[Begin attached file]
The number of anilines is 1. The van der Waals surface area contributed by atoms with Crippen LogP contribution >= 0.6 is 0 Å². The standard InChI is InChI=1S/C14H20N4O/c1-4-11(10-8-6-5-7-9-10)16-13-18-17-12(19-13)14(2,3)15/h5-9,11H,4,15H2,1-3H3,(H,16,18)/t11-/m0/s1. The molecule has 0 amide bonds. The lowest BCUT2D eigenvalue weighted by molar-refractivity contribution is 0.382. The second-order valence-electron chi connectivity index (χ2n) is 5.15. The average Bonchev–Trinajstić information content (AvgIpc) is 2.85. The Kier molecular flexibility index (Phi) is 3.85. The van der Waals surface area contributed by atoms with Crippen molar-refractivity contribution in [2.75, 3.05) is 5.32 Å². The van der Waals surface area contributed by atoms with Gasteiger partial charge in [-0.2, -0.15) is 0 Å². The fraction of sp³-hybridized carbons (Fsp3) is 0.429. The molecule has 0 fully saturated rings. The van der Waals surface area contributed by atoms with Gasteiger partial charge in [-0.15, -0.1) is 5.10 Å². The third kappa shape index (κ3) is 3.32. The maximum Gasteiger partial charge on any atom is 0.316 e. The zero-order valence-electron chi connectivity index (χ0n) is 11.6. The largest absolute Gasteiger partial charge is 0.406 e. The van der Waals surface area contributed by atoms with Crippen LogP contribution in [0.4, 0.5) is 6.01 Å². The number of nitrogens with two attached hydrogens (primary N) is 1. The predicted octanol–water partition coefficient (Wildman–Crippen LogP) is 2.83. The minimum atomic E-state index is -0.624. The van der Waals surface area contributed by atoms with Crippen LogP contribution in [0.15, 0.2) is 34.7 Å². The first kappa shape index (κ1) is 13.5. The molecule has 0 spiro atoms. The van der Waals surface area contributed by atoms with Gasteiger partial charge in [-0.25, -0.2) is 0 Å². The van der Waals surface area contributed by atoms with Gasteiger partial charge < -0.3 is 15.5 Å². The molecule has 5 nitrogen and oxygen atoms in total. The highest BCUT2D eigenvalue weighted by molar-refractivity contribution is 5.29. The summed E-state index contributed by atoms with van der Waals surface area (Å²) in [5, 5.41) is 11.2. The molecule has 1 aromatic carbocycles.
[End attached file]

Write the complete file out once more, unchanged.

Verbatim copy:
The number of anilines is 1. The van der Waals surface area contributed by atoms with Crippen LogP contribution >= 0.6 is 0 Å². The standard InChI is InChI=1S/C14H20N4O/c1-4-11(10-8-6-5-7-9-10)16-13-18-17-12(19-13)14(2,3)15/h5-9,11H,4,15H2,1-3H3,(H,16,18)/t11-/m0/s1. The molecule has 0 amide bonds. The lowest BCUT2D eigenvalue weighted by molar-refractivity contribution is 0.382. The second-order valence-electron chi connectivity index (χ2n) is 5.15. The average Bonchev–Trinajstić information content (AvgIpc) is 2.85. The Kier molecular flexibility index (Phi) is 3.85. The van der Waals surface area contributed by atoms with Crippen molar-refractivity contribution in [2.75, 3.05) is 5.32 Å². The van der Waals surface area contributed by atoms with Gasteiger partial charge in [-0.2, -0.15) is 0 Å². The fraction of sp³-hybridized carbons (Fsp3) is 0.429. The molecule has 0 fully saturated rings. The van der Waals surface area contributed by atoms with Gasteiger partial charge in [-0.15, -0.1) is 5.10 Å². The third kappa shape index (κ3) is 3.32. The maximum Gasteiger partial charge on any atom is 0.316 e. The zero-order valence-electron chi connectivity index (χ0n) is 11.6. The largest absolute Gasteiger partial charge is 0.406 e. The van der Waals surface area contributed by atoms with Crippen LogP contribution in [0.4, 0.5) is 6.01 Å². The number of nitrogens with two attached hydrogens (primary N) is 1. The predicted octanol–water partition coefficient (Wildman–Crippen LogP) is 2.83. The minimum atomic E-state index is -0.624. The van der Waals surface area contributed by atoms with Crippen LogP contribution in [0.15, 0.2) is 34.7 Å². The first kappa shape index (κ1) is 13.5. The molecule has 0 spiro atoms. The van der Waals surface area contributed by atoms with Gasteiger partial charge in [-0.25, -0.2) is 0 Å². The van der Waals surface area contributed by atoms with Gasteiger partial charge < -0.3 is 15.5 Å². The molecule has 5 nitrogen and oxygen atoms in total. The highest BCUT2D eigenvalue weighted by molar-refractivity contribution is 5.29. The summed E-state index contributed by atoms with van der Waals surface area (Å²) in [5, 5.41) is 11.2. The molecule has 1 aromatic carbocycles.